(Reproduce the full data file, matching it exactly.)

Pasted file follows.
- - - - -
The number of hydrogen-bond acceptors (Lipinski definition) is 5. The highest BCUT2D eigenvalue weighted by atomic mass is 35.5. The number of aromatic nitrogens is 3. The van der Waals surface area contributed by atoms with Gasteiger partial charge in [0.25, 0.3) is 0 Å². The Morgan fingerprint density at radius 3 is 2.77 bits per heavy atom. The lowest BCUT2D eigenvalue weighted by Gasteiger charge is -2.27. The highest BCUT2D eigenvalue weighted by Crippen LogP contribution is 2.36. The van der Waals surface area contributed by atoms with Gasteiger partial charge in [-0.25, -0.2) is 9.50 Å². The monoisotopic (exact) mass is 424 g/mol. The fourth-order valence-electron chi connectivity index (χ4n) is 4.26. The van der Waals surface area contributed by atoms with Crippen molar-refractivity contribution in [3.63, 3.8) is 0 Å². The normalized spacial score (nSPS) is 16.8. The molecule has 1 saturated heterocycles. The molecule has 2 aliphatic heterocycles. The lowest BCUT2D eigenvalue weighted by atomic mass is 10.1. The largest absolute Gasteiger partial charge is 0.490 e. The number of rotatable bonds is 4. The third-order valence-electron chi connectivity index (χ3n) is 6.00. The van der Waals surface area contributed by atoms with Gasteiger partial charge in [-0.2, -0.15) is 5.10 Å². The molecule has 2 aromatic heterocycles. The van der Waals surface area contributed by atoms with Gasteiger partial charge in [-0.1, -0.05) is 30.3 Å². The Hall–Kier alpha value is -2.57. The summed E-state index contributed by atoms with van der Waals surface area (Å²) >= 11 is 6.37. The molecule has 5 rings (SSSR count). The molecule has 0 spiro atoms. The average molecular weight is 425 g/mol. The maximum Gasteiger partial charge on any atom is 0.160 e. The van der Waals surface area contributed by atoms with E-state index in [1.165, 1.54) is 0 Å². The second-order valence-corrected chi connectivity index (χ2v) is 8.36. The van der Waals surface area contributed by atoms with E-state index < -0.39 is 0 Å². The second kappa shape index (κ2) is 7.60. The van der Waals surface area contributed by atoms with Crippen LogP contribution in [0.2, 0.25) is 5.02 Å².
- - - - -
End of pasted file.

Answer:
The number of hydrogen-bond acceptors (Lipinski definition) is 5. The highest BCUT2D eigenvalue weighted by atomic mass is 35.5. The number of aromatic nitrogens is 3. The van der Waals surface area contributed by atoms with Gasteiger partial charge in [0.25, 0.3) is 0 Å². The Morgan fingerprint density at radius 3 is 2.77 bits per heavy atom. The lowest BCUT2D eigenvalue weighted by Gasteiger charge is -2.27. The highest BCUT2D eigenvalue weighted by Crippen LogP contribution is 2.36. The van der Waals surface area contributed by atoms with Gasteiger partial charge in [-0.25, -0.2) is 9.50 Å². The monoisotopic (exact) mass is 424 g/mol. The fourth-order valence-electron chi connectivity index (χ4n) is 4.26. The van der Waals surface area contributed by atoms with Crippen molar-refractivity contribution in [3.63, 3.8) is 0 Å². The normalized spacial score (nSPS) is 16.8. The molecule has 1 saturated heterocycles. The molecule has 2 aliphatic heterocycles. The lowest BCUT2D eigenvalue weighted by atomic mass is 10.1. The largest absolute Gasteiger partial charge is 0.490 e. The number of rotatable bonds is 4. The third-order valence-electron chi connectivity index (χ3n) is 6.00. The van der Waals surface area contributed by atoms with Gasteiger partial charge in [-0.2, -0.15) is 5.10 Å². The molecule has 2 aromatic heterocycles. The van der Waals surface area contributed by atoms with Gasteiger partial charge in [-0.1, -0.05) is 30.3 Å². The Hall–Kier alpha value is -2.57. The summed E-state index contributed by atoms with van der Waals surface area (Å²) >= 11 is 6.37. The molecule has 5 rings (SSSR count). The molecule has 0 spiro atoms. The average molecular weight is 425 g/mol. The maximum Gasteiger partial charge on any atom is 0.160 e. The van der Waals surface area contributed by atoms with E-state index in [1.165, 1.54) is 0 Å². The second-order valence-corrected chi connectivity index (χ2v) is 8.36. The van der Waals surface area contributed by atoms with E-state index < -0.39 is 0 Å². The second kappa shape index (κ2) is 7.60. The van der Waals surface area contributed by atoms with Crippen LogP contribution in [0.2, 0.25) is 5.02 Å².